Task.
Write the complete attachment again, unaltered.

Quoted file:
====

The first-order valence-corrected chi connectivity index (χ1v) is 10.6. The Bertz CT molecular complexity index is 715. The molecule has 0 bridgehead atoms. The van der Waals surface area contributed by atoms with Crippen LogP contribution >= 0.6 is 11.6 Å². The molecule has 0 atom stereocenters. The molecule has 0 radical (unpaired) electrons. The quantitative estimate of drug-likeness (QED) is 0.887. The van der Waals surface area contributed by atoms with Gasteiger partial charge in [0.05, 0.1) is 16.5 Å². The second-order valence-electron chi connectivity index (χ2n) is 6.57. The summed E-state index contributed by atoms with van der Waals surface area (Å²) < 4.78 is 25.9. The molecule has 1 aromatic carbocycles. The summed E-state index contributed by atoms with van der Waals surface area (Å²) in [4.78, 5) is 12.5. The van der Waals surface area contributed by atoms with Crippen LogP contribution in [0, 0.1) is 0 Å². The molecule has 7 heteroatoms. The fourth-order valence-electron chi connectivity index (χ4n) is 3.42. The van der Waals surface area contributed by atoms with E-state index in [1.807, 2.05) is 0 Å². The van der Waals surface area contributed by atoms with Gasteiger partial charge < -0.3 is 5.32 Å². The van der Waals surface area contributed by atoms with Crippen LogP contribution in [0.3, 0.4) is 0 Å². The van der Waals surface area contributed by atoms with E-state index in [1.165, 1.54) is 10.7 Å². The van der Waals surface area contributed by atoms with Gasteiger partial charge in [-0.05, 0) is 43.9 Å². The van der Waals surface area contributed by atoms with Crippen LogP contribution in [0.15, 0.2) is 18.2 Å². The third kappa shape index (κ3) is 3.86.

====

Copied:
The first-order valence-corrected chi connectivity index (χ1v) is 10.6. The Bertz CT molecular complexity index is 715. The molecule has 0 bridgehead atoms. The van der Waals surface area contributed by atoms with Crippen LogP contribution >= 0.6 is 11.6 Å². The molecule has 0 atom stereocenters. The molecule has 0 radical (unpaired) electrons. The quantitative estimate of drug-likeness (QED) is 0.887. The van der Waals surface area contributed by atoms with Gasteiger partial charge in [0.05, 0.1) is 16.5 Å². The second-order valence-electron chi connectivity index (χ2n) is 6.57. The summed E-state index contributed by atoms with van der Waals surface area (Å²) < 4.78 is 25.9. The molecule has 1 aromatic carbocycles. The summed E-state index contributed by atoms with van der Waals surface area (Å²) in [4.78, 5) is 12.5. The van der Waals surface area contributed by atoms with Crippen LogP contribution in [0, 0.1) is 0 Å². The molecule has 7 heteroatoms. The fourth-order valence-electron chi connectivity index (χ4n) is 3.42. The van der Waals surface area contributed by atoms with E-state index in [1.807, 2.05) is 0 Å². The van der Waals surface area contributed by atoms with Gasteiger partial charge < -0.3 is 5.32 Å². The van der Waals surface area contributed by atoms with Crippen LogP contribution in [0.3, 0.4) is 0 Å². The van der Waals surface area contributed by atoms with E-state index in [1.165, 1.54) is 10.7 Å². The van der Waals surface area contributed by atoms with Gasteiger partial charge in [-0.05, 0) is 43.9 Å². The van der Waals surface area contributed by atoms with Crippen LogP contribution in [0.15, 0.2) is 18.2 Å². The third kappa shape index (κ3) is 3.86.